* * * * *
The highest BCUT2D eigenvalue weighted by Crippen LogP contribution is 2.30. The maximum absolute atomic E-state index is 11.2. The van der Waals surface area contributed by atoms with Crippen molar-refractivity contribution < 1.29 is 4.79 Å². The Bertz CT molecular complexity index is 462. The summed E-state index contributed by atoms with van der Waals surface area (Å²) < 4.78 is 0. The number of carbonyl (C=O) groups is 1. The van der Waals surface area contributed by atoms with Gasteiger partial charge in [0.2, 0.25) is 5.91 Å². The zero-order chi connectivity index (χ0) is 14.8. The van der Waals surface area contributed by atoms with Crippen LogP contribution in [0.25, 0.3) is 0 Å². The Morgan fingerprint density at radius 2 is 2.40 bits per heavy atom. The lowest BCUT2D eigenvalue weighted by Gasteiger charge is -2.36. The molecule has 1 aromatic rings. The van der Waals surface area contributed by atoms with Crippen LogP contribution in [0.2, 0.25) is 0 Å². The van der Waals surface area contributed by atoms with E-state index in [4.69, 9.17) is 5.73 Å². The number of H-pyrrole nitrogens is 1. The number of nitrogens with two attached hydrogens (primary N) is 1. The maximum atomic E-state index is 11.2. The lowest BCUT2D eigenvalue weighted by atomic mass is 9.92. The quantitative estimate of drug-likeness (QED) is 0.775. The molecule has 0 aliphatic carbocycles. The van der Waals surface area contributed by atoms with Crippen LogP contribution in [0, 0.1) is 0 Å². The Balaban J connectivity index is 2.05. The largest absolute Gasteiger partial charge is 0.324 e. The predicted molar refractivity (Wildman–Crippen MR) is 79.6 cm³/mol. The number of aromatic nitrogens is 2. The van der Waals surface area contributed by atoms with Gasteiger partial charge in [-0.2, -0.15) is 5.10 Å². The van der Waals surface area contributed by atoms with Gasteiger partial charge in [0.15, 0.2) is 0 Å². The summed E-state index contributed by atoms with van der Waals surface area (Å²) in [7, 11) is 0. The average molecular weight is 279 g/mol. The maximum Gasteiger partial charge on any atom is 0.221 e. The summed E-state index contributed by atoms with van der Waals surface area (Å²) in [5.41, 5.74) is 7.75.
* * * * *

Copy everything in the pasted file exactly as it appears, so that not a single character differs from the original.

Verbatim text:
The highest BCUT2D eigenvalue weighted by Crippen LogP contribution is 2.30. The maximum absolute atomic E-state index is 11.2. The van der Waals surface area contributed by atoms with Crippen molar-refractivity contribution < 1.29 is 4.79 Å². The Bertz CT molecular complexity index is 462. The summed E-state index contributed by atoms with van der Waals surface area (Å²) < 4.78 is 0. The number of carbonyl (C=O) groups is 1. The van der Waals surface area contributed by atoms with Gasteiger partial charge in [0.2, 0.25) is 5.91 Å². The zero-order chi connectivity index (χ0) is 14.8. The van der Waals surface area contributed by atoms with Crippen LogP contribution in [0.25, 0.3) is 0 Å². The Morgan fingerprint density at radius 2 is 2.40 bits per heavy atom. The lowest BCUT2D eigenvalue weighted by Gasteiger charge is -2.36. The molecule has 1 aromatic rings. The van der Waals surface area contributed by atoms with Crippen LogP contribution in [0.2, 0.25) is 0 Å². The van der Waals surface area contributed by atoms with E-state index in [4.69, 9.17) is 5.73 Å². The number of H-pyrrole nitrogens is 1. The number of nitrogens with two attached hydrogens (primary N) is 1. The maximum atomic E-state index is 11.2. The lowest BCUT2D eigenvalue weighted by atomic mass is 9.92. The quantitative estimate of drug-likeness (QED) is 0.775. The molecule has 0 aliphatic carbocycles. The van der Waals surface area contributed by atoms with Crippen LogP contribution in [0, 0.1) is 0 Å². The Balaban J connectivity index is 2.05. The largest absolute Gasteiger partial charge is 0.324 e. The predicted molar refractivity (Wildman–Crippen MR) is 79.6 cm³/mol. The number of aromatic nitrogens is 2. The van der Waals surface area contributed by atoms with Gasteiger partial charge in [-0.2, -0.15) is 5.10 Å². The van der Waals surface area contributed by atoms with Gasteiger partial charge in [0.15, 0.2) is 0 Å². The summed E-state index contributed by atoms with van der Waals surface area (Å²) in [7, 11) is 0. The average molecular weight is 279 g/mol. The maximum Gasteiger partial charge on any atom is 0.221 e. The summed E-state index contributed by atoms with van der Waals surface area (Å²) in [5.41, 5.74) is 7.75.